Recently, A Tennessee District Court addressed the following question: Should an e-commerce firm be held liable for the defects of every item it sells on its global internet marketplace? In Fox v. Amazon.com Inc., the plaintiffs argued that it should while the U.S. District Court for the Middle District of Tennessee countered to the contrary.
During the 2015 holiday season, the plaintiff, Megan Fox purchased a hoverboard as a Christmas gift for her 13-year-old son. At this time, hoverboards were growing in popularity and Amazon was selling approximately 250,000 units each month. Regulation of hoverboards had not yet caught up with their popularity as few if any, standards or safety regulations were in place in late 2015. In early January of 2016, the hoverboard burst into flames and then exploded, destroying the family’s home in a fire and causing Fox’s husband to suffer two broken bones.
Fox argued that Amazon did not properly warn her family about the dangers of the hoverboard, a product which Amazon sold. Documents reveal that Amazon was aware that the hoverboards were a concern. Amazon offered hoverboard customers a refund and then eventually removed hoverboards from its marketplace.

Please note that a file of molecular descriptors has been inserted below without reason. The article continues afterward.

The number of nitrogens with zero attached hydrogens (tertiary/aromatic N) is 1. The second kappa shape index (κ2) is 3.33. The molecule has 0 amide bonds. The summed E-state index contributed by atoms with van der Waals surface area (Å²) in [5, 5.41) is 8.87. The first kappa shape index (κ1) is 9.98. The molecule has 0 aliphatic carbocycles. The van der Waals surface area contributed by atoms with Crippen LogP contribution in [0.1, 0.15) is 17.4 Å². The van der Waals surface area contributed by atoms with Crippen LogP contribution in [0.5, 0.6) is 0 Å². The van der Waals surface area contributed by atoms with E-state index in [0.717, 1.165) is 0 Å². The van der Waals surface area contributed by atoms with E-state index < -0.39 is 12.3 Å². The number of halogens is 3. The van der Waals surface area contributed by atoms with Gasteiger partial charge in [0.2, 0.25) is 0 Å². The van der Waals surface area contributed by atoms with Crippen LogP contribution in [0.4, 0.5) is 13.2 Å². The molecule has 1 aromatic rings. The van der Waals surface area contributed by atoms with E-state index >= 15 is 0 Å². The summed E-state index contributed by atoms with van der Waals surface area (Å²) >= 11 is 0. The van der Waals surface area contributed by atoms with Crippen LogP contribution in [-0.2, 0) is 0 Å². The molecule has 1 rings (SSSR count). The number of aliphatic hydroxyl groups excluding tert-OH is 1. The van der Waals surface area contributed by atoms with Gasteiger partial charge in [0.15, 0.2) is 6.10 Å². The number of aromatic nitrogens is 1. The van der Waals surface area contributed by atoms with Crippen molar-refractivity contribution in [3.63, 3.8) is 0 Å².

Judge William Campbell ruled on behalf of Amazon and found it was not liable for the damage and injuries caused when the hoverboard exploded and burned down Fox’s home. Fox argued that because Amazon sold the hoverboard, Amazon was partially responsible for the product safety.
The Tennessee court dismissed the case before it even made it to trial, based on its finding that Amazon was only a middleman for the sale because it acts as a “sort of newspaper classified ad section, connecting potential consumers with eager sellers in an efficient, modern, streamlined manner.”
The plaintiff says she is considering appealing the court’s ruling.
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